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#### 能懂概率的鹦鹉

The parrots that understand probabilities

The kea is a particularly intelligent species of parrot

from New Zealand.

Now, research suggests that

these birds might be smarter than anyone expected,

even outperforming monkeys in some tasks.

These kea can use probabilities to

predict which hand a black token is most likely to be in

based on where the token is picked from and on who is doing the picking,

even combining information from different contexts.

The kea are great fun to work with.

They are some of the most intelligent birds I’ve ever met,

and they all have amazing personalities.

Amalia Bastos has been working with kea,

trying to find out whether they could predict uncertain future events.

Could they understand an event that happened with incomplete information?

Could they fill in the gaps?

So, if you imagine that I’m placing my hand into a jar

with mostly blue candies and a few yellow candies,

and I take something from that jar

but you can’t see what’s in my hand,

you might guess that I’ve taken a blue candy,

and we wanted to see if kea could do the same thing.

A group of captive kea were taught that black tokens,

and only black tokens, could be exchanged for food.

They then saw an experimenter take tokens from two jars,

without being able to see what was in each hand.

They chose a hand by tapping on it to get the token inside.

In the first experiment, the kea almost always preferred the jar

with the highest proportion of black tokens,

even when the actual number of black tokens in each was the same.

This suggests they were choosing the hand based on the probability of it containing a black token,

something only previously seen in great apes.

A second experiment showed

they could even take into account a barrier in the middle of the jar,

looking for the jars with the highest proportion of black tokens in the top section

and ignoring the rest.

So, kea have a complex social structure,

where many individuals can live in a group and they come and go as they please,

and that means they need to remember the identities of multiple individuals,

and they have to interact with multiple individuals,

and of course they need to remember all of these interactions.

So, we wanted to see whether kea could understand that

experimenters have biases or preferences when they make their selections.

For example, one person might select a yellow candy

even when the yellow candy is in the minority,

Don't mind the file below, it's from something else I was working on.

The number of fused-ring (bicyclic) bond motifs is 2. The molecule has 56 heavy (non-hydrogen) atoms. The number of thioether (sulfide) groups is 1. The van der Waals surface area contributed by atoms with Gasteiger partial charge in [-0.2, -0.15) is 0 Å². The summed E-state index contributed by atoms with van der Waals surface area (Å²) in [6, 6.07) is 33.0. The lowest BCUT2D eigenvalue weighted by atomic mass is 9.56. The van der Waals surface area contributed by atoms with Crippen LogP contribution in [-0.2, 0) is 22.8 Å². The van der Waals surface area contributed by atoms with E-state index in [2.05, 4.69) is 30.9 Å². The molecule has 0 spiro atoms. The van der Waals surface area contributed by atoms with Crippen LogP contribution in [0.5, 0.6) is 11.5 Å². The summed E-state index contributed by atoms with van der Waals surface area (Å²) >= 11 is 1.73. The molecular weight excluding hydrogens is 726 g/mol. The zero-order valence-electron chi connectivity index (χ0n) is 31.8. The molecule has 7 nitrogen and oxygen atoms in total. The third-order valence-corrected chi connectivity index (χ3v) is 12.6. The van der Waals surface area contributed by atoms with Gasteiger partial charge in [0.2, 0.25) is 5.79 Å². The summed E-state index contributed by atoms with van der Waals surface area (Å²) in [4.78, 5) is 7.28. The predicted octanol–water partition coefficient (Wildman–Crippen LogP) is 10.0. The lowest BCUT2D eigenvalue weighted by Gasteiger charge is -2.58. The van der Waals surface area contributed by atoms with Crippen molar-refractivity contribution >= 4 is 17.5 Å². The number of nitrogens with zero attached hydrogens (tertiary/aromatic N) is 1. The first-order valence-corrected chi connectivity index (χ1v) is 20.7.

and another might select a yellow candy when they’re in the majority.

And what we can assume from that

is that the person who took yellow candy when it was in the minority

actually prefers yellow candies to blue candies.

The third part of the experiment tested their social skills.

The birds were shown two humans taking tokens from a jar.

One person looked into the jar

and deliberately picked one of very few black tokens.

When later offered a choice of experimenters,

the kea remembered this person

and their apparent preference for black tokens.

We were very surprised to find that

kea can use social cues, even from humans, to make these judgements.

Kea were looking at the biased experimenter,

understanding that they had a bias or a preference for a particular type of token,

and then selecting this person at test

when both experimenters had the same populations of tokens.

Reading human social cues like this

and remembering information about individuals to use when making predictions,

is another ability that’s so far only been shown in great apes.

Kea look very intelligent

and they behave very intelligently,

I just didn’t expect them to

perform quite as well as chimpanzees do.

This experiment marks the first evidence

that birds can make predictions about future events using probabilities,

and that they can combine information from different contexts

to make those predictions.

I can’t wait to see what kea do next

because they keep surprising us,

so I can’t wait to see what the next step brings.

OK, Plankton can you move?

OK, just a little bit…

You can’t stand in front of the camera! Huh?